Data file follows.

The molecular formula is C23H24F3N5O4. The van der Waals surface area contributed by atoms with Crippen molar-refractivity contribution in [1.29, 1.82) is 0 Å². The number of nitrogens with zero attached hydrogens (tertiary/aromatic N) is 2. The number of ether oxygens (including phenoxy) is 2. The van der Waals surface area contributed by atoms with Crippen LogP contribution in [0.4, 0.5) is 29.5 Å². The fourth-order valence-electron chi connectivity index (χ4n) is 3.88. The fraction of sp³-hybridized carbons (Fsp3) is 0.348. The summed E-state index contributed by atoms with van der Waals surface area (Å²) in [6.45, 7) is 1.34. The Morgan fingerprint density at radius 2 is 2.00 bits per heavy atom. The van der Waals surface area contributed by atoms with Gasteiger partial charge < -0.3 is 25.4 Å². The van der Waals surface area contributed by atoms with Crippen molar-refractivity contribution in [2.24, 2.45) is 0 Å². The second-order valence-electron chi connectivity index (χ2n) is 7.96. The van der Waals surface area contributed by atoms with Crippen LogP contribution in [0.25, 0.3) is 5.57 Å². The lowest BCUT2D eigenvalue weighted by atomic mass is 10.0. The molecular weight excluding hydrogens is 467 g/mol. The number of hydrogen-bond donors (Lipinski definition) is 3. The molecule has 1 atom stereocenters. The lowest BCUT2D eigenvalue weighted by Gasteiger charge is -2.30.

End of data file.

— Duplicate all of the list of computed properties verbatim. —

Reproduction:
The molecular formula is C23H24F3N5O4. The van der Waals surface area contributed by atoms with Crippen molar-refractivity contribution in [1.29, 1.82) is 0 Å². The number of nitrogens with zero attached hydrogens (tertiary/aromatic N) is 2. The number of ether oxygens (including phenoxy) is 2. The van der Waals surface area contributed by atoms with Crippen LogP contribution in [0.4, 0.5) is 29.5 Å². The fourth-order valence-electron chi connectivity index (χ4n) is 3.88. The fraction of sp³-hybridized carbons (Fsp3) is 0.348. The summed E-state index contributed by atoms with van der Waals surface area (Å²) in [6.45, 7) is 1.34. The Morgan fingerprint density at radius 2 is 2.00 bits per heavy atom. The van der Waals surface area contributed by atoms with Gasteiger partial charge < -0.3 is 25.4 Å². The van der Waals surface area contributed by atoms with Crippen molar-refractivity contribution in [2.24, 2.45) is 0 Å². The second-order valence-electron chi connectivity index (χ2n) is 7.96. The van der Waals surface area contributed by atoms with Crippen LogP contribution in [0.25, 0.3) is 5.57 Å². The lowest BCUT2D eigenvalue weighted by atomic mass is 10.0. The molecular weight excluding hydrogens is 467 g/mol. The number of hydrogen-bond donors (Lipinski definition) is 3. The molecule has 1 atom stereocenters. The lowest BCUT2D eigenvalue weighted by Gasteiger charge is -2.30.